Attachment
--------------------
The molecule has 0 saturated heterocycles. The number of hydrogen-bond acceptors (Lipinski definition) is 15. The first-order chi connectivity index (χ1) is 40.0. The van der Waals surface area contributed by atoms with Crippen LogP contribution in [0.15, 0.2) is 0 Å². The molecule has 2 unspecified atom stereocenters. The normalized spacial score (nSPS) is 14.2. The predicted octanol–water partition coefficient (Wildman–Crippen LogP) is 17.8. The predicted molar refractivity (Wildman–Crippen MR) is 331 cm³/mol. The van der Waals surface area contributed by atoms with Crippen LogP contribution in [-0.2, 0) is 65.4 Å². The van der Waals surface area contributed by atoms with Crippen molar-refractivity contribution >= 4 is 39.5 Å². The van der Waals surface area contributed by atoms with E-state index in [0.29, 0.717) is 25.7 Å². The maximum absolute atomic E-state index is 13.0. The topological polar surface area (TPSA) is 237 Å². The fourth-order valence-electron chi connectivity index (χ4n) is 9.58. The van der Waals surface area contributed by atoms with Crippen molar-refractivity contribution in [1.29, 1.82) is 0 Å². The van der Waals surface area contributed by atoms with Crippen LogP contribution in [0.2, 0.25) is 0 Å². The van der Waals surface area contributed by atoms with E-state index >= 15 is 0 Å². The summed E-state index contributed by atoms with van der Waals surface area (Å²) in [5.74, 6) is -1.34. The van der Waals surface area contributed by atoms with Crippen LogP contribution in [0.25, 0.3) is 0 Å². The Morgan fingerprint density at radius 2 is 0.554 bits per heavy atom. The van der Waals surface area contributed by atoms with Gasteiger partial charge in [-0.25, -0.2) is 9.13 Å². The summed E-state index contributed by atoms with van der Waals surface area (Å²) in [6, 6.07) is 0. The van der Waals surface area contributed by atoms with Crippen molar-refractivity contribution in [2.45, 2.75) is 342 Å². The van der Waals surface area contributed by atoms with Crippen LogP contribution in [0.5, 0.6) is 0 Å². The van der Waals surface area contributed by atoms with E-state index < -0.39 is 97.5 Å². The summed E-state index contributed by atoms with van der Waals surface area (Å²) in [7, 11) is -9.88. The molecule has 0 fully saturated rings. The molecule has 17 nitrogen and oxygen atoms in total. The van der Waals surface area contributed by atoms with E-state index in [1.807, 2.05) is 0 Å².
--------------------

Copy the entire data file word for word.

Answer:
The molecule has 0 saturated heterocycles. The number of hydrogen-bond acceptors (Lipinski definition) is 15. The first-order chi connectivity index (χ1) is 40.0. The van der Waals surface area contributed by atoms with Crippen LogP contribution in [0.15, 0.2) is 0 Å². The molecule has 2 unspecified atom stereocenters. The normalized spacial score (nSPS) is 14.2. The predicted octanol–water partition coefficient (Wildman–Crippen LogP) is 17.8. The predicted molar refractivity (Wildman–Crippen MR) is 331 cm³/mol. The van der Waals surface area contributed by atoms with Crippen LogP contribution in [-0.2, 0) is 65.4 Å². The van der Waals surface area contributed by atoms with Crippen molar-refractivity contribution >= 4 is 39.5 Å². The van der Waals surface area contributed by atoms with E-state index in [0.29, 0.717) is 25.7 Å². The maximum absolute atomic E-state index is 13.0. The topological polar surface area (TPSA) is 237 Å². The fourth-order valence-electron chi connectivity index (χ4n) is 9.58. The van der Waals surface area contributed by atoms with Crippen molar-refractivity contribution in [1.29, 1.82) is 0 Å². The van der Waals surface area contributed by atoms with Crippen LogP contribution in [0.2, 0.25) is 0 Å². The van der Waals surface area contributed by atoms with E-state index >= 15 is 0 Å². The summed E-state index contributed by atoms with van der Waals surface area (Å²) in [5.74, 6) is -1.34. The van der Waals surface area contributed by atoms with Crippen LogP contribution in [0.25, 0.3) is 0 Å². The Morgan fingerprint density at radius 2 is 0.554 bits per heavy atom. The van der Waals surface area contributed by atoms with Gasteiger partial charge in [-0.25, -0.2) is 9.13 Å². The summed E-state index contributed by atoms with van der Waals surface area (Å²) in [6, 6.07) is 0. The van der Waals surface area contributed by atoms with Crippen molar-refractivity contribution in [2.45, 2.75) is 342 Å². The van der Waals surface area contributed by atoms with Crippen LogP contribution in [0.5, 0.6) is 0 Å². The van der Waals surface area contributed by atoms with E-state index < -0.39 is 97.5 Å². The summed E-state index contributed by atoms with van der Waals surface area (Å²) in [7, 11) is -9.88. The molecule has 0 fully saturated rings. The molecule has 17 nitrogen and oxygen atoms in total. The van der Waals surface area contributed by atoms with E-state index in [1.807, 2.05) is 0 Å².